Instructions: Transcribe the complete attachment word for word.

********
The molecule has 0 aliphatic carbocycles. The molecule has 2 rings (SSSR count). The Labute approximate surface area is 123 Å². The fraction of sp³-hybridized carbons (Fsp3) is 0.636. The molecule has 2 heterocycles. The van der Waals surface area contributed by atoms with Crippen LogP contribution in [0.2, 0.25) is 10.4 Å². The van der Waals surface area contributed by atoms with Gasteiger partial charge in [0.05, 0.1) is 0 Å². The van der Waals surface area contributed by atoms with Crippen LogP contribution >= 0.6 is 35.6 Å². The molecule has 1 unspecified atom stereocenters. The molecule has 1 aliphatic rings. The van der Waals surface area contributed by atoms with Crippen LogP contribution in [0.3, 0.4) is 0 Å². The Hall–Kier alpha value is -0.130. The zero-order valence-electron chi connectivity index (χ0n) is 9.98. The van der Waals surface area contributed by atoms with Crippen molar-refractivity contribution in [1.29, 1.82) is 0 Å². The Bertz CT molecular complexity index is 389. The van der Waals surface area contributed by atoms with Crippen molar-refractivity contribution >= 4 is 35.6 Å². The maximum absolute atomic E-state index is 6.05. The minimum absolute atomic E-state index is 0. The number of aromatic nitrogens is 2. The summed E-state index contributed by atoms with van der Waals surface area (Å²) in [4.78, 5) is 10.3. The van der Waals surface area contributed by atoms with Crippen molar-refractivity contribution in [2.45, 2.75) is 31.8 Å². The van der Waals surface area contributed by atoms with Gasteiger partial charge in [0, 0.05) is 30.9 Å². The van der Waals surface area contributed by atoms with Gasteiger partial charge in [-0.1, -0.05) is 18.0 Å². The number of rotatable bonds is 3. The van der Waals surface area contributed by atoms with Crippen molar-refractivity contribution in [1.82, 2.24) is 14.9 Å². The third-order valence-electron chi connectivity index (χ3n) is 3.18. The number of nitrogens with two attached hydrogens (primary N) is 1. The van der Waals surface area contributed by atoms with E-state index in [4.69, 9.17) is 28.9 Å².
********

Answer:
The molecule has 0 aliphatic carbocycles. The molecule has 2 rings (SSSR count). The Labute approximate surface area is 123 Å². The fraction of sp³-hybridized carbons (Fsp3) is 0.636. The molecule has 2 heterocycles. The van der Waals surface area contributed by atoms with Crippen LogP contribution in [0.2, 0.25) is 10.4 Å². The van der Waals surface area contributed by atoms with Gasteiger partial charge in [0.05, 0.1) is 0 Å². The van der Waals surface area contributed by atoms with Crippen LogP contribution >= 0.6 is 35.6 Å². The molecule has 1 unspecified atom stereocenters. The molecule has 1 aliphatic rings. The van der Waals surface area contributed by atoms with Crippen LogP contribution in [0.3, 0.4) is 0 Å². The Hall–Kier alpha value is -0.130. The zero-order valence-electron chi connectivity index (χ0n) is 9.98. The van der Waals surface area contributed by atoms with Crippen molar-refractivity contribution in [1.29, 1.82) is 0 Å². The Bertz CT molecular complexity index is 389. The van der Waals surface area contributed by atoms with Crippen molar-refractivity contribution >= 4 is 35.6 Å². The maximum absolute atomic E-state index is 6.05. The minimum absolute atomic E-state index is 0. The number of aromatic nitrogens is 2. The summed E-state index contributed by atoms with van der Waals surface area (Å²) in [4.78, 5) is 10.3. The van der Waals surface area contributed by atoms with Crippen molar-refractivity contribution in [2.45, 2.75) is 31.8 Å². The van der Waals surface area contributed by atoms with Gasteiger partial charge in [0, 0.05) is 30.9 Å². The van der Waals surface area contributed by atoms with Gasteiger partial charge in [-0.1, -0.05) is 18.0 Å². The number of rotatable bonds is 3. The van der Waals surface area contributed by atoms with Crippen molar-refractivity contribution in [1.82, 2.24) is 14.9 Å². The third-order valence-electron chi connectivity index (χ3n) is 3.18. The number of nitrogens with two attached hydrogens (primary N) is 1. The van der Waals surface area contributed by atoms with E-state index in [4.69, 9.17) is 28.9 Å².